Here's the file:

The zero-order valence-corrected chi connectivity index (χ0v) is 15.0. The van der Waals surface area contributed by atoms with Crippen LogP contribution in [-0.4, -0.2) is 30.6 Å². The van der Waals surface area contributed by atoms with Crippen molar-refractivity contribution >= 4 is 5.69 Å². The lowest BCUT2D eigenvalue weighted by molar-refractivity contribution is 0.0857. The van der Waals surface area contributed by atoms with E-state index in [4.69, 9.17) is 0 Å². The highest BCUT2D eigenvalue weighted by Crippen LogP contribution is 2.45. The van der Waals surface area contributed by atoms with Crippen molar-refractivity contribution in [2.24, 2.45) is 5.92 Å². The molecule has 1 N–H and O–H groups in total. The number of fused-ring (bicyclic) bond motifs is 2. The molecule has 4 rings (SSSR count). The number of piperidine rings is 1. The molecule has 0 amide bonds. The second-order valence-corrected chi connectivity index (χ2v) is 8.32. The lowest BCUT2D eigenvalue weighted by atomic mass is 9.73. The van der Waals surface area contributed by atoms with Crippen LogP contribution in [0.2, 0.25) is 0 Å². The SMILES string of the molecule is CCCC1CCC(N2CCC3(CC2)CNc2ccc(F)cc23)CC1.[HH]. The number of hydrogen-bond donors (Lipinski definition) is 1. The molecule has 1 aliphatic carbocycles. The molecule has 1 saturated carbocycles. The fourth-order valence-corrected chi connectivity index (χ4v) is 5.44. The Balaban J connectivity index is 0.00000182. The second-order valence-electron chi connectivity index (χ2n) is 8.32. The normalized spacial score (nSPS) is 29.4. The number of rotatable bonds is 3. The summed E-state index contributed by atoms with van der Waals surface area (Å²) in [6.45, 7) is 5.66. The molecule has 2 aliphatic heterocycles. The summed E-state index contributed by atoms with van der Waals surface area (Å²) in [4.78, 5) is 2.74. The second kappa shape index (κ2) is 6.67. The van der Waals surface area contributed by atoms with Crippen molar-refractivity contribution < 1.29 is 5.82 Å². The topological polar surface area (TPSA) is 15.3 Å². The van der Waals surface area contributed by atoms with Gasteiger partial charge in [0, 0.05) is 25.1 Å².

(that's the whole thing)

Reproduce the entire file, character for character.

The zero-order valence-corrected chi connectivity index (χ0v) is 15.0. The van der Waals surface area contributed by atoms with Crippen LogP contribution in [-0.4, -0.2) is 30.6 Å². The van der Waals surface area contributed by atoms with Crippen molar-refractivity contribution >= 4 is 5.69 Å². The lowest BCUT2D eigenvalue weighted by molar-refractivity contribution is 0.0857. The van der Waals surface area contributed by atoms with E-state index in [4.69, 9.17) is 0 Å². The highest BCUT2D eigenvalue weighted by Crippen LogP contribution is 2.45. The van der Waals surface area contributed by atoms with Crippen molar-refractivity contribution in [2.24, 2.45) is 5.92 Å². The molecule has 1 N–H and O–H groups in total. The number of fused-ring (bicyclic) bond motifs is 2. The molecule has 4 rings (SSSR count). The number of piperidine rings is 1. The molecule has 0 amide bonds. The second-order valence-corrected chi connectivity index (χ2v) is 8.32. The lowest BCUT2D eigenvalue weighted by atomic mass is 9.73. The van der Waals surface area contributed by atoms with Crippen LogP contribution in [0.2, 0.25) is 0 Å². The SMILES string of the molecule is CCCC1CCC(N2CCC3(CC2)CNc2ccc(F)cc23)CC1.[HH]. The number of hydrogen-bond donors (Lipinski definition) is 1. The molecule has 1 aliphatic carbocycles. The molecule has 1 saturated carbocycles. The fourth-order valence-corrected chi connectivity index (χ4v) is 5.44. The Balaban J connectivity index is 0.00000182. The second-order valence-electron chi connectivity index (χ2n) is 8.32. The normalized spacial score (nSPS) is 29.4. The number of rotatable bonds is 3. The summed E-state index contributed by atoms with van der Waals surface area (Å²) in [6.45, 7) is 5.66. The molecule has 2 aliphatic heterocycles. The summed E-state index contributed by atoms with van der Waals surface area (Å²) in [4.78, 5) is 2.74. The second kappa shape index (κ2) is 6.67. The van der Waals surface area contributed by atoms with Crippen molar-refractivity contribution < 1.29 is 5.82 Å². The topological polar surface area (TPSA) is 15.3 Å². The van der Waals surface area contributed by atoms with Gasteiger partial charge in [0, 0.05) is 25.1 Å².